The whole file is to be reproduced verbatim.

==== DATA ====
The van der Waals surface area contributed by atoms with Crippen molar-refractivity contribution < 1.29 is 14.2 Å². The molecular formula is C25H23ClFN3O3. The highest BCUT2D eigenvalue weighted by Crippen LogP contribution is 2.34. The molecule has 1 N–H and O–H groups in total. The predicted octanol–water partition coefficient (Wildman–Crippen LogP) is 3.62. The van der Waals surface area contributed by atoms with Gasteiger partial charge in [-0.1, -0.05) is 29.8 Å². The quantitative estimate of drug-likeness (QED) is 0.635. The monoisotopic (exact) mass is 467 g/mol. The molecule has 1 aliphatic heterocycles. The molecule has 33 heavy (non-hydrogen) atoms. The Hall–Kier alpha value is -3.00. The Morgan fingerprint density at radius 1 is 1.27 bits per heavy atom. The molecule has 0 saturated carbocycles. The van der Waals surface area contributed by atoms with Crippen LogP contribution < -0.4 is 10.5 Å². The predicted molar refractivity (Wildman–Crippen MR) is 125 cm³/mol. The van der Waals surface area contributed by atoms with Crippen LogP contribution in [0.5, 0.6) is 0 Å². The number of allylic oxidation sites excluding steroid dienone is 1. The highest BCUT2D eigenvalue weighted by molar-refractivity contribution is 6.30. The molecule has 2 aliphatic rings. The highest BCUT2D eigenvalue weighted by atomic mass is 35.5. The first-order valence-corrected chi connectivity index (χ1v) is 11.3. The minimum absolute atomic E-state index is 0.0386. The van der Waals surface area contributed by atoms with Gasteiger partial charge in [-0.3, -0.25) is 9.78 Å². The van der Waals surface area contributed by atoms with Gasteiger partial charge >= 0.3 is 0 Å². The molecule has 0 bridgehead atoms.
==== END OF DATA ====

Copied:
The van der Waals surface area contributed by atoms with Crippen molar-refractivity contribution < 1.29 is 14.2 Å². The molecular formula is C25H23ClFN3O3. The highest BCUT2D eigenvalue weighted by Crippen LogP contribution is 2.34. The molecule has 1 N–H and O–H groups in total. The predicted octanol–water partition coefficient (Wildman–Crippen LogP) is 3.62. The van der Waals surface area contributed by atoms with Gasteiger partial charge in [-0.1, -0.05) is 29.8 Å². The quantitative estimate of drug-likeness (QED) is 0.635. The monoisotopic (exact) mass is 467 g/mol. The molecule has 1 aliphatic heterocycles. The molecule has 33 heavy (non-hydrogen) atoms. The Hall–Kier alpha value is -3.00. The Morgan fingerprint density at radius 1 is 1.27 bits per heavy atom. The molecule has 0 saturated carbocycles. The van der Waals surface area contributed by atoms with Crippen LogP contribution < -0.4 is 10.5 Å². The predicted molar refractivity (Wildman–Crippen MR) is 125 cm³/mol. The van der Waals surface area contributed by atoms with Crippen LogP contribution in [0.5, 0.6) is 0 Å². The number of allylic oxidation sites excluding steroid dienone is 1. The highest BCUT2D eigenvalue weighted by molar-refractivity contribution is 6.30. The molecule has 2 aliphatic rings. The highest BCUT2D eigenvalue weighted by atomic mass is 35.5. The first-order valence-corrected chi connectivity index (χ1v) is 11.3. The minimum absolute atomic E-state index is 0.0386. The van der Waals surface area contributed by atoms with Gasteiger partial charge in [-0.3, -0.25) is 9.78 Å². The van der Waals surface area contributed by atoms with Gasteiger partial charge >= 0.3 is 0 Å². The molecule has 0 bridgehead atoms.